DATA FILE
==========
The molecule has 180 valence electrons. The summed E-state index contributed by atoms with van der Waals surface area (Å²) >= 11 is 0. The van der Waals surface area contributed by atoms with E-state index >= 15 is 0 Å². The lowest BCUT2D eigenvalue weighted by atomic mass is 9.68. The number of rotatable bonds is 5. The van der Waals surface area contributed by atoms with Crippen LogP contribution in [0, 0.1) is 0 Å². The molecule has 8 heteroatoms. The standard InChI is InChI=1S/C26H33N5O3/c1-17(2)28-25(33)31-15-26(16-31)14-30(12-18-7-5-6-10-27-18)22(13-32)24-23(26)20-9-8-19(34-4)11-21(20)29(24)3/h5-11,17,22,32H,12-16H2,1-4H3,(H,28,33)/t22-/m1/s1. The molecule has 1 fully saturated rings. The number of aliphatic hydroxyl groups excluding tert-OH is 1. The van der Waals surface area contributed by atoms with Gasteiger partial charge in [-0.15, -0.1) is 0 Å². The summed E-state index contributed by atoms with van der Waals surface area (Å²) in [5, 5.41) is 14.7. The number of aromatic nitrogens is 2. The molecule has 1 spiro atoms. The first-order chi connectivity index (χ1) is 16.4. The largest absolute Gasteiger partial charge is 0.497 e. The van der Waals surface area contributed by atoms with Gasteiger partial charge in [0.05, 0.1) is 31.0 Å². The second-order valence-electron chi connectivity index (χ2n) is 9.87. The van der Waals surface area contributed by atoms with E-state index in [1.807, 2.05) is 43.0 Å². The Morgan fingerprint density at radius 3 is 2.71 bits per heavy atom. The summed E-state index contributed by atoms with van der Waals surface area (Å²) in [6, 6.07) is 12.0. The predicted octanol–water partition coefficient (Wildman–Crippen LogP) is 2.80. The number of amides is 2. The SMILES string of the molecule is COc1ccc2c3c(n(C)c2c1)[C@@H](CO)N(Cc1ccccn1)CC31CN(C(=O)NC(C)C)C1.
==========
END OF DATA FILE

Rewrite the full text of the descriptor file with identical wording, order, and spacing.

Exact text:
The molecule has 180 valence electrons. The summed E-state index contributed by atoms with van der Waals surface area (Å²) >= 11 is 0. The van der Waals surface area contributed by atoms with E-state index >= 15 is 0 Å². The lowest BCUT2D eigenvalue weighted by atomic mass is 9.68. The number of rotatable bonds is 5. The van der Waals surface area contributed by atoms with Crippen LogP contribution in [0, 0.1) is 0 Å². The molecule has 8 heteroatoms. The standard InChI is InChI=1S/C26H33N5O3/c1-17(2)28-25(33)31-15-26(16-31)14-30(12-18-7-5-6-10-27-18)22(13-32)24-23(26)20-9-8-19(34-4)11-21(20)29(24)3/h5-11,17,22,32H,12-16H2,1-4H3,(H,28,33)/t22-/m1/s1. The molecule has 1 fully saturated rings. The number of aliphatic hydroxyl groups excluding tert-OH is 1. The van der Waals surface area contributed by atoms with Gasteiger partial charge in [-0.15, -0.1) is 0 Å². The summed E-state index contributed by atoms with van der Waals surface area (Å²) in [5, 5.41) is 14.7. The number of aromatic nitrogens is 2. The molecule has 1 spiro atoms. The first-order chi connectivity index (χ1) is 16.4. The largest absolute Gasteiger partial charge is 0.497 e. The van der Waals surface area contributed by atoms with Gasteiger partial charge in [0.05, 0.1) is 31.0 Å². The second-order valence-electron chi connectivity index (χ2n) is 9.87. The van der Waals surface area contributed by atoms with E-state index in [1.807, 2.05) is 43.0 Å². The Morgan fingerprint density at radius 3 is 2.71 bits per heavy atom. The summed E-state index contributed by atoms with van der Waals surface area (Å²) in [6, 6.07) is 12.0. The predicted octanol–water partition coefficient (Wildman–Crippen LogP) is 2.80. The number of amides is 2. The SMILES string of the molecule is COc1ccc2c3c(n(C)c2c1)[C@@H](CO)N(Cc1ccccn1)CC31CN(C(=O)NC(C)C)C1.